Biz Break: New highs for Yahoo, eBay and Gilead push S&P to another record
04/10/2013 02:44:31 PM PDT
04/10/2013 03:27:22 PM PDT
siliconvalley.com/topics?EBay%2C%20Inc.">eBay (EBAY) and Gilead pushing to new 52-week highs and helping, instead of hindering, index records.
Today: A tech renaissance on Wall Street pushes the Standard & Poor's 500 to more record levels and several Silicon Valley companies to 52-week highs. Also: Personal computer sales dip the most in nearly two decades.
New 52-week highs across valley help push indexes to new records
While the Dow Jones and Standard & Poor's 500 have sprung to records in 2013, technology companies have not been as successful on Wall Street, with Apple's (AAPL) fall keeping the SV150 index of Silicon Valley's largest tech firms in negative territory for the year and the Nasdaq trailing the gains of its brethren indexes by a wide margin. The last two days have changed that dynamic, however, with valley stocks such as Yahoo (YHOO),
In Wednesday trading, the S&P 500 finally broke through its record intraday high set in 2007, which had been a barrier despite the index's record closing numbers of the past two weeks, a record broken again Wednesday with a 1.2 percent increase. The Dow Jones industrial average also established new intraday and closing highs as it gained 0.9 percent.
The Dow and S&P daily increases paled in comparison to the Nasdaq, however, as the tech-heavy index drove 1.8 percent higher, the same percentage gain as the S&P's tech components, which led that index's 10 sectors. The SV150 soared even higher, adding 2 percent on the day as several valley companies reached 52-week highs.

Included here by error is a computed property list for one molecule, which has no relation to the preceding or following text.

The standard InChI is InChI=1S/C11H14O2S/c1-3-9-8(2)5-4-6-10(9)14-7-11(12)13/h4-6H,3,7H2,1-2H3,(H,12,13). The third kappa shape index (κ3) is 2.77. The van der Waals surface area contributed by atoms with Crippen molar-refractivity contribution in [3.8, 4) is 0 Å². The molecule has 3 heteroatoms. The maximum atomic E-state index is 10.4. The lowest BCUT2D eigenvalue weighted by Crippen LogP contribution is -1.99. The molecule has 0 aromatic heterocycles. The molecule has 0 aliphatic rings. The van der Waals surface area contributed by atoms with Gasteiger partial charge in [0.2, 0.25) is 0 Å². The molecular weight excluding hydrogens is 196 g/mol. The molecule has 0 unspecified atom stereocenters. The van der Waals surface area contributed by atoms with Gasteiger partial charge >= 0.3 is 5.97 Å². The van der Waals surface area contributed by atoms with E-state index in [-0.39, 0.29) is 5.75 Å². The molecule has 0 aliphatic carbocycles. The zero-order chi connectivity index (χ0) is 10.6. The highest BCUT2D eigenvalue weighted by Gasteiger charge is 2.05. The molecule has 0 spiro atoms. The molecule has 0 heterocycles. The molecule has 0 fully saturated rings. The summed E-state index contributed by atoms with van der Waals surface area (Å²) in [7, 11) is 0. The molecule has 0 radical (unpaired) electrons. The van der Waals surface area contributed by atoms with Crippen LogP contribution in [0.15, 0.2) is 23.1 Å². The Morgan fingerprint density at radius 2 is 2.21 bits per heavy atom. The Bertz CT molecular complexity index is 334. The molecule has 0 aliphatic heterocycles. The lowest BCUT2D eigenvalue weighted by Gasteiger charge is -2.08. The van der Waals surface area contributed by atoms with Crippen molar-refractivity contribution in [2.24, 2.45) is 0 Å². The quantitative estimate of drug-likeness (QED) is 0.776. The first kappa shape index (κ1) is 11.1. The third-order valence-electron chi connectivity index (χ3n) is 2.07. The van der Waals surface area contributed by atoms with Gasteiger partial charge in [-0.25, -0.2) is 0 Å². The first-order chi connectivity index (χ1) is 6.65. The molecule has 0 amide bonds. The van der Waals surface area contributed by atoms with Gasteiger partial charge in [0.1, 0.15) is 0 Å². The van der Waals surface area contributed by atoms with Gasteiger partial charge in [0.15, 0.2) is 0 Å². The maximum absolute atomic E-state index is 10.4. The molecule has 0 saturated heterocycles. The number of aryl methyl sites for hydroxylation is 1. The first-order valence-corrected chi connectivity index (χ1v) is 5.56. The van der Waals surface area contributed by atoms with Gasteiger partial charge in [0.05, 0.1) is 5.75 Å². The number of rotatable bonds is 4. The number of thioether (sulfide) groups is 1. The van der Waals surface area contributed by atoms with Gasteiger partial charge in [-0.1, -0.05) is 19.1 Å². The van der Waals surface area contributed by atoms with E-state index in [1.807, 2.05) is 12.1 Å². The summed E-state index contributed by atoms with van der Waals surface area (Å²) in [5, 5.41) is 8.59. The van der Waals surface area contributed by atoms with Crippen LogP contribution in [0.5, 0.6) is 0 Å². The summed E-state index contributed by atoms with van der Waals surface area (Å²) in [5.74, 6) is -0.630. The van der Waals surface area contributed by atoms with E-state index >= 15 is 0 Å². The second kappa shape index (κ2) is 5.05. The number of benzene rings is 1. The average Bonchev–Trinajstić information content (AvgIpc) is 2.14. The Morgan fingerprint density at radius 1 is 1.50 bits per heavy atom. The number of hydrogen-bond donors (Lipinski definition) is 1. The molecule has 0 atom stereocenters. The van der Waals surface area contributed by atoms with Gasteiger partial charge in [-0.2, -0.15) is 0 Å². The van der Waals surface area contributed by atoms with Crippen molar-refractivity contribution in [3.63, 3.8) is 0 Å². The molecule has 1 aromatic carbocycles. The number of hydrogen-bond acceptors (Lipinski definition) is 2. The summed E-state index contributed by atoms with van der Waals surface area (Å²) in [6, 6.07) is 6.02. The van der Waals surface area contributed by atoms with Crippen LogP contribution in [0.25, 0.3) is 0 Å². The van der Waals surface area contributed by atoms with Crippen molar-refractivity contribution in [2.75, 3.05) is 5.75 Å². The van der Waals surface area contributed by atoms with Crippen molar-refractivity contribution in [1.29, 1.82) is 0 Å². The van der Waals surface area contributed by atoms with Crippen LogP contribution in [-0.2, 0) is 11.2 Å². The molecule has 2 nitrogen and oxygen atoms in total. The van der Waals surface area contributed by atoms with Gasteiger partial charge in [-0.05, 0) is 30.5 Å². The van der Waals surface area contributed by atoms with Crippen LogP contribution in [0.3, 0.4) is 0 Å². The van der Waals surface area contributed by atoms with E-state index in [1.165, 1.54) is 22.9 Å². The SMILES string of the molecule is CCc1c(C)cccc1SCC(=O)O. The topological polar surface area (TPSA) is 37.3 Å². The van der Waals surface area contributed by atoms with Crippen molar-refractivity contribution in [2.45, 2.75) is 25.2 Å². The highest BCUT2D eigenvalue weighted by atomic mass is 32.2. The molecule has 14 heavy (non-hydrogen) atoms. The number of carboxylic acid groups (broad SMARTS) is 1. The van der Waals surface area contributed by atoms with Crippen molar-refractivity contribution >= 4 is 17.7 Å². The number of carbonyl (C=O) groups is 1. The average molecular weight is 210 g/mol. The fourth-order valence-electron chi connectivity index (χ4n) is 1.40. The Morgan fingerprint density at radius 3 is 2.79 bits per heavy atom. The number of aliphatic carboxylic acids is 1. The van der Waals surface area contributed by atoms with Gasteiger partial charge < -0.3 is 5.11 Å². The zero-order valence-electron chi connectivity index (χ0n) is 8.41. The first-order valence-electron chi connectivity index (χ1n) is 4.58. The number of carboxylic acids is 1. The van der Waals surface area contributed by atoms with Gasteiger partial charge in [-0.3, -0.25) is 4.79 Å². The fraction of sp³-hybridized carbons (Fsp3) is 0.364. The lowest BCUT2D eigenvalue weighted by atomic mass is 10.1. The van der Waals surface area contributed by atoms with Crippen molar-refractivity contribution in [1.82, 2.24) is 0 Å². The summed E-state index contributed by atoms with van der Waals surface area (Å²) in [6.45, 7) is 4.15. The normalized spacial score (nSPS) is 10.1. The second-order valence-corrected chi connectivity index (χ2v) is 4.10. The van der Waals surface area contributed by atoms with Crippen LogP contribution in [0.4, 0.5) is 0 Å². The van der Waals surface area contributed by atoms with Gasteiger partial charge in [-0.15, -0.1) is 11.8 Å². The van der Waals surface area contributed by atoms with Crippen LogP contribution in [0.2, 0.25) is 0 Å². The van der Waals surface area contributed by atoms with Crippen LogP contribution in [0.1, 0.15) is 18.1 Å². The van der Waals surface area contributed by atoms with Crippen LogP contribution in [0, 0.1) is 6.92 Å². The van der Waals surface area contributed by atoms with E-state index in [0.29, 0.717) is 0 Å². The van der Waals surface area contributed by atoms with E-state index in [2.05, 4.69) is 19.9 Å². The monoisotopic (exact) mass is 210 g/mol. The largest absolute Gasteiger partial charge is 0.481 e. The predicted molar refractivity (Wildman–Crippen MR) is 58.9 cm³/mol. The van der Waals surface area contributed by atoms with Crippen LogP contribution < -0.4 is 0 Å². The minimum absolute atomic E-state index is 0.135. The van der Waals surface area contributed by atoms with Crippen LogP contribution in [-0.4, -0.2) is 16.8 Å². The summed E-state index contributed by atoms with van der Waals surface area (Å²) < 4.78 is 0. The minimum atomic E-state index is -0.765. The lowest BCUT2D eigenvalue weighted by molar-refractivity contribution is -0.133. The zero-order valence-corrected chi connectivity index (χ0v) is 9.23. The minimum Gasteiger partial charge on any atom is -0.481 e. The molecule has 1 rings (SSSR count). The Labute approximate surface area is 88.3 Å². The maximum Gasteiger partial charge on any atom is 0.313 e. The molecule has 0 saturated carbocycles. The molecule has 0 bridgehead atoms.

Yahoo was one of those companies, again reaching prices not experienced since 2008. In fact, MarketWatch pointed out that Yahoo reached the same price at which it sat on the day Microsoft walked away from merger talks with the Sunnyvale Internet company nearly 5 years ago.
"Yahoo was written off for dead, destined to trade in the teens forever. It's a remarkable turnaround," Yahoo investor and Ironside Capitol founder Eric Jackson told MarketWatch.
CEO Marissa Mayer has led the resurgence by focusing on small mobile acquisitions meant to build the company's talent base, with most of those efforts led by Jacqueline Reses, who received the new title of chief development officer this week, according to a Bloomberg News profile. The stock advanced 1.6 percent to $24.20 Wednesday and moved as high as $24.32 after reports that Yahoo was meeting with Apple on a partnership that would place more of its mobile apps on the Cupertino company's popular devices.
EBay, which had a very strong 2012, reached a new 52-week high as well on Wednesday after an executive for the San Jose e-commerce giant announced at a conference that it was getting into targeted ads, challenging rival Amazon at a game it helped start. Shares moved as high as $57.58 before closing at $57.30, a daily increase of 2.2 percent.
Gilead, which has been on a tear since announcing Monday that it would put its hepatitis C drug up for FDA approval, also established a new high; the Foster City biotech company sold for as much as $49.85 and closed with a 3 percent advance at $49.73. San Jose software giant Adobe (ADBE) also established a new 52-week high Wednesday, reaching as high as $45.40 before closing with a 1.2 percent gain at $44.70. Two companies that debuted in 2012 reached record highs Wednesday, with SolarCity moving 1.6 percent higher to $20.46 and San Francisco big-data outfit Splunk advancing 1.8 percent to $41.16.